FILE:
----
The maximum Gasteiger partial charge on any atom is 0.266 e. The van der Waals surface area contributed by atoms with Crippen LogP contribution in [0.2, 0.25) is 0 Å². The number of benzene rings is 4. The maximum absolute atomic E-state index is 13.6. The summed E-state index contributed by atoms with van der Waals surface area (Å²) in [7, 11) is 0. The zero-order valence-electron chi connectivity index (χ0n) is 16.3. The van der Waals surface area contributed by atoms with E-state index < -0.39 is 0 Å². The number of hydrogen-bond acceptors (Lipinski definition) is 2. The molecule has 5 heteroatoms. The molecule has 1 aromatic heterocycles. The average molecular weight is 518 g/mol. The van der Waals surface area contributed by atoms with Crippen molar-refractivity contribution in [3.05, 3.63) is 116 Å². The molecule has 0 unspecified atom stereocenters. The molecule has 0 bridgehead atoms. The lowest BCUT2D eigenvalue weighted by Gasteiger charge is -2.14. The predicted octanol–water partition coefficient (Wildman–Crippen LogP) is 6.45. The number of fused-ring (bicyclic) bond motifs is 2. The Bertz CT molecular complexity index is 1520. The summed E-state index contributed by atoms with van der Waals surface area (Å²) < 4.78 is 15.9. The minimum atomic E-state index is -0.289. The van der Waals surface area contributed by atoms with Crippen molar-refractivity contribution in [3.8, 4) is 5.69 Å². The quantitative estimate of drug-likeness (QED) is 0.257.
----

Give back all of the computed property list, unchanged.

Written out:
The maximum Gasteiger partial charge on any atom is 0.266 e. The van der Waals surface area contributed by atoms with Crippen LogP contribution in [0.2, 0.25) is 0 Å². The number of benzene rings is 4. The maximum absolute atomic E-state index is 13.6. The summed E-state index contributed by atoms with van der Waals surface area (Å²) in [7, 11) is 0. The zero-order valence-electron chi connectivity index (χ0n) is 16.3. The van der Waals surface area contributed by atoms with E-state index < -0.39 is 0 Å². The number of hydrogen-bond acceptors (Lipinski definition) is 2. The molecule has 5 heteroatoms. The molecule has 1 aromatic heterocycles. The average molecular weight is 518 g/mol. The van der Waals surface area contributed by atoms with Crippen molar-refractivity contribution in [3.05, 3.63) is 116 Å². The molecule has 0 unspecified atom stereocenters. The molecule has 0 bridgehead atoms. The lowest BCUT2D eigenvalue weighted by Gasteiger charge is -2.14. The predicted octanol–water partition coefficient (Wildman–Crippen LogP) is 6.45. The number of fused-ring (bicyclic) bond motifs is 2. The Bertz CT molecular complexity index is 1520. The summed E-state index contributed by atoms with van der Waals surface area (Å²) < 4.78 is 15.9. The minimum atomic E-state index is -0.289. The van der Waals surface area contributed by atoms with Crippen molar-refractivity contribution in [3.8, 4) is 5.69 Å². The quantitative estimate of drug-likeness (QED) is 0.257.